It finally happened. Richard Linklater’s buzzy, ambitious drama Boyhood – which was filmed over a 12-year-period to mark the actual legitimate aging of its central character, played by Ellar Coltrane (who is now 19-years-old) – finally cracked the top 10 after weeks of strong play in limited release. This was its first weekend of wide release, playing in 771 theaters, the limited/wide cut-off being 600 theaters. It is now the fifth-biggest platform release of the year, trailingThe Grand Budapest Hotel ($59 million),Chef ($29 million), Begin Again ($14.5 million) and America ($14.4 million).
*Boyhood was originally estimated to have finished in the top 10, but it actually came it at #11.
What Fell Out of the Top 10?:
Hercules (#7 to #11), Get On Up (#8 to #12), Dawn of the Planet of the Apes (#9 to #13), and Planes: Fire & Rescue (#10 to #15). Dawn of the Planet of the Apes has now officially crossed $200 million domestic, and currently sits at $536 million worldwide compared to Rise of the Planet of the Apes‘ $480 million.
What About the Specialty Box Office?:
The Daniel Radcliffe/Zoe Kazan rom-com What If played in 787 theaters this weekend, an addition of 767 new theaters after its limited debut last weekend. It’s difficult to make any kind of direct comparison because no recent indie rom-coms have jumped from limited to wide release that fast except for Richard Curtis’ About Time, which jumped from 175 theaters its first week to 1,200 its second, scoring a 10-day total of $6.7 million in the process. What If‘s 10-day total is just barely over $1 million.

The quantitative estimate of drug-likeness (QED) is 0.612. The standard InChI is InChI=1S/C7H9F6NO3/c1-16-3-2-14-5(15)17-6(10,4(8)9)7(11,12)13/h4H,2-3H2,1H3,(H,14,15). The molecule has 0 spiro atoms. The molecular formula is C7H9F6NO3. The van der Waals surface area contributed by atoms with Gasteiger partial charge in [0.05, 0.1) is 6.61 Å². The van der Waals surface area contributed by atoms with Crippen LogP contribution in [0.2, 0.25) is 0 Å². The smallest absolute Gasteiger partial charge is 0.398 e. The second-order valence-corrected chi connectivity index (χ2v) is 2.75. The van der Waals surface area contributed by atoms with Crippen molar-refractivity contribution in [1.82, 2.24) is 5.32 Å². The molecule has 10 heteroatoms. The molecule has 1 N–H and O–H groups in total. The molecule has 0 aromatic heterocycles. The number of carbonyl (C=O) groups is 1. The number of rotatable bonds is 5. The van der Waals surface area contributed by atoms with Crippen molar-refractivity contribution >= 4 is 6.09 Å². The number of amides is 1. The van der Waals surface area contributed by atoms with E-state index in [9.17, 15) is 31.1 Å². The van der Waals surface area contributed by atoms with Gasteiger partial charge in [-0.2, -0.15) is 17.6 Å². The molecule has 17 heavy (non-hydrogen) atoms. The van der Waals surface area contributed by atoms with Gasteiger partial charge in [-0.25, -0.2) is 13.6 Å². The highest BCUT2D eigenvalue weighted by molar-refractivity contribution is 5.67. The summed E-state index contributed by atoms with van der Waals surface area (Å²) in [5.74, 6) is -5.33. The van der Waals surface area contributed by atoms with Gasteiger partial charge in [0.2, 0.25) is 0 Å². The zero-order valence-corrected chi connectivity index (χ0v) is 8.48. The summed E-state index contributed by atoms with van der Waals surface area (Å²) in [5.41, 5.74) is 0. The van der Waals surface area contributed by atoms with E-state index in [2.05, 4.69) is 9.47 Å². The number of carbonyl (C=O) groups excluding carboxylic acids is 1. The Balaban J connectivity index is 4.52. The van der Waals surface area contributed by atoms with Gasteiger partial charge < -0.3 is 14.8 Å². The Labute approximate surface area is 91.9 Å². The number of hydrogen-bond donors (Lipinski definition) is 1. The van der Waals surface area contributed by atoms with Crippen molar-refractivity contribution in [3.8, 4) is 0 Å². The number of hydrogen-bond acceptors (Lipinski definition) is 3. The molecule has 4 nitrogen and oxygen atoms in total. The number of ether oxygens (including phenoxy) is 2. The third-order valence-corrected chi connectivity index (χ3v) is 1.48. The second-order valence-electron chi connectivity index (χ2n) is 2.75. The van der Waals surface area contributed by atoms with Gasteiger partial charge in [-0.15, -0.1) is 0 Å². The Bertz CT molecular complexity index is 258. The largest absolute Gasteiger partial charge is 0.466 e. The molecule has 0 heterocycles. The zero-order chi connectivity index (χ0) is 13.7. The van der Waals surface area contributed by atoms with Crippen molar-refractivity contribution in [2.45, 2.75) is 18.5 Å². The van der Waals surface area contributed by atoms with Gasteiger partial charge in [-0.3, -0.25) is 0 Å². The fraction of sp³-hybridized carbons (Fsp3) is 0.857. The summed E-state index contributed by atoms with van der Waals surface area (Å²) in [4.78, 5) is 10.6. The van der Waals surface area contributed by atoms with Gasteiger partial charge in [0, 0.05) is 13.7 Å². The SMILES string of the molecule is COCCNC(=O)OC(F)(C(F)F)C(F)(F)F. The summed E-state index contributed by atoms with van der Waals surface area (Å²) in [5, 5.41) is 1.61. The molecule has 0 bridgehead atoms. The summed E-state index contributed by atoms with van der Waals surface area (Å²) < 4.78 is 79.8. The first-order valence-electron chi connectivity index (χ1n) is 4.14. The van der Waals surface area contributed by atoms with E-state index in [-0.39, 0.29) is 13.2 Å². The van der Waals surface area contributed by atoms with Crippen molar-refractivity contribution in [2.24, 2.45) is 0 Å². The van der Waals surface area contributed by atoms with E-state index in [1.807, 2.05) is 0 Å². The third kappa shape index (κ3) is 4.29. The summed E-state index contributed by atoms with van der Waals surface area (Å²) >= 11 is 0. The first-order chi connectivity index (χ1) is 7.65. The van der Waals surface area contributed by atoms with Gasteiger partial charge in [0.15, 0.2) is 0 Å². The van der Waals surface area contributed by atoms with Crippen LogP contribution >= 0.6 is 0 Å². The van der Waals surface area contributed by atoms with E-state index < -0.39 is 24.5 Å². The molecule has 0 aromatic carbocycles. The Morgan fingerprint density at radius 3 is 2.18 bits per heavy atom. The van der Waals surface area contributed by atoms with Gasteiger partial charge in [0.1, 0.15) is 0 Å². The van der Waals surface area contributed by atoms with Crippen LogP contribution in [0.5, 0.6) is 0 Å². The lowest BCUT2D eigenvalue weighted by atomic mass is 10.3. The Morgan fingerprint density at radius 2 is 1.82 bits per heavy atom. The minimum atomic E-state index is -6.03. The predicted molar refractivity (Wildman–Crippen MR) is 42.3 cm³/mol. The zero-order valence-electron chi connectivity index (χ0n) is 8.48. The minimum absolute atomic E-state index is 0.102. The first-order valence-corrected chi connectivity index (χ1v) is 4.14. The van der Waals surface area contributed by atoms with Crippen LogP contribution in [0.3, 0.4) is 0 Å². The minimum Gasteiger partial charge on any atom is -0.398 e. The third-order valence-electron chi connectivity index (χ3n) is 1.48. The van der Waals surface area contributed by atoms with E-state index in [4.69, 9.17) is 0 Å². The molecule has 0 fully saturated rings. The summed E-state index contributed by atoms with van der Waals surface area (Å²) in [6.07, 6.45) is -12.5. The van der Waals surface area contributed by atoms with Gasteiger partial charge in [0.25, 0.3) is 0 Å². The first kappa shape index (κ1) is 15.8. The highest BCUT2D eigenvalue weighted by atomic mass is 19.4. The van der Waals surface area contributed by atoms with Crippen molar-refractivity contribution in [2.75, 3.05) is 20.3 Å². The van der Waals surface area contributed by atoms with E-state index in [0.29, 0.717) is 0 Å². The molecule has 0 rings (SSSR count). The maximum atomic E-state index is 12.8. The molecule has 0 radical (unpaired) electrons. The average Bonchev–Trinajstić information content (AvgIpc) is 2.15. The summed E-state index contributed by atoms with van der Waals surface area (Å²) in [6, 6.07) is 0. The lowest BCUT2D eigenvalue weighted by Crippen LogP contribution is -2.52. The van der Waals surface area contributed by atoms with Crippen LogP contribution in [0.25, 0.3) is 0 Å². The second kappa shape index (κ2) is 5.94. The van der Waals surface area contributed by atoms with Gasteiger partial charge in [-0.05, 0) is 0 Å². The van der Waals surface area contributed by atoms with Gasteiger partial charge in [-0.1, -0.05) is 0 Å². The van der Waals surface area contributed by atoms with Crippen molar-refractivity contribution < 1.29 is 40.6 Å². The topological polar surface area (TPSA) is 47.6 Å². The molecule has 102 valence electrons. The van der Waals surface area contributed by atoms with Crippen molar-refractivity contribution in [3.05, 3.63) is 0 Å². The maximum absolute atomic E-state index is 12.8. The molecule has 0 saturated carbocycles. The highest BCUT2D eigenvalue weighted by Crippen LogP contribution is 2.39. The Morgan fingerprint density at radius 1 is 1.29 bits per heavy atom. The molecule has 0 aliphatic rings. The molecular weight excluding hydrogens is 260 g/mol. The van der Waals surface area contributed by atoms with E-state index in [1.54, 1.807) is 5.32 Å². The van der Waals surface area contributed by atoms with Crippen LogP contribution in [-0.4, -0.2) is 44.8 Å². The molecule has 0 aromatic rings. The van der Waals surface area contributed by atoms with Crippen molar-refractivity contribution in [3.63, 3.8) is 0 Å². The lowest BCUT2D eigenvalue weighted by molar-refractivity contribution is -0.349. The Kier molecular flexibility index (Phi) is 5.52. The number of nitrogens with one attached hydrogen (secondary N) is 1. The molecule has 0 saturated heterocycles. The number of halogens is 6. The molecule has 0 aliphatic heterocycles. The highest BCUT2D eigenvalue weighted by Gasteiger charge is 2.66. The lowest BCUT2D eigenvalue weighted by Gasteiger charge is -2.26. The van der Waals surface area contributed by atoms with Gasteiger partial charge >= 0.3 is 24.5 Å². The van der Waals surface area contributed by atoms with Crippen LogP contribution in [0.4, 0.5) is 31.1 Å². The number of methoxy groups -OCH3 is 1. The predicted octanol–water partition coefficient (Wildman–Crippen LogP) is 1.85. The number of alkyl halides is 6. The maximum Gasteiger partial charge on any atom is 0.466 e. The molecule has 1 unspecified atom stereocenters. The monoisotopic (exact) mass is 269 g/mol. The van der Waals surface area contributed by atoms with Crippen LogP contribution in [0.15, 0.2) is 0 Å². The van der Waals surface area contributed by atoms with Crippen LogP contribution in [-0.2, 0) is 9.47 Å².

What’s Up Next?:
Sin City: A Dame to Kill For, If I Stay, and When The Game Stands Tall open wide on Friday (8/22).
The first Sin City dropped way back in 2005, and the box office history of sequels with such long gaps is not kind. Plus, the first Sin City gained so much notoriety for its unique visual flair it may now seem to us like it was a bigger hit than it actually was, posting an unadjusted domestic/worldwide split of $74/$158 million against a $40 million production budget. Even at current ticket prices, it still would have fallen just short ($94 million) of the $100 million domestic barrier. The sequel is currently tracking for a meager $14 million debut on the way to a total domestic gross south of $40 million.
That is roughly the type of business also expected from When The Game Stands Tall, a football movie depicting the real life of the 151-game 1992–2003 winning streak by De La Salle High School of Concord, California.
The more interesting case will be If I Stay, which stars Chloe Grace Moretz as a 17-year-old girl who goes through an out-of-body experience after a car accident leaves her in a coma. The story is adapted from Gayle Forman’s 2009 young-adult novel, and the film will be the big test of whether or not The Fault In Our Stars was a fluke or if the wave of YA-film future is less-dystopia, more sad, dying kids. Right now, If I Stay is expected to score around $20 million next weekend on the way to a domestic haul somewhere south of $60 million.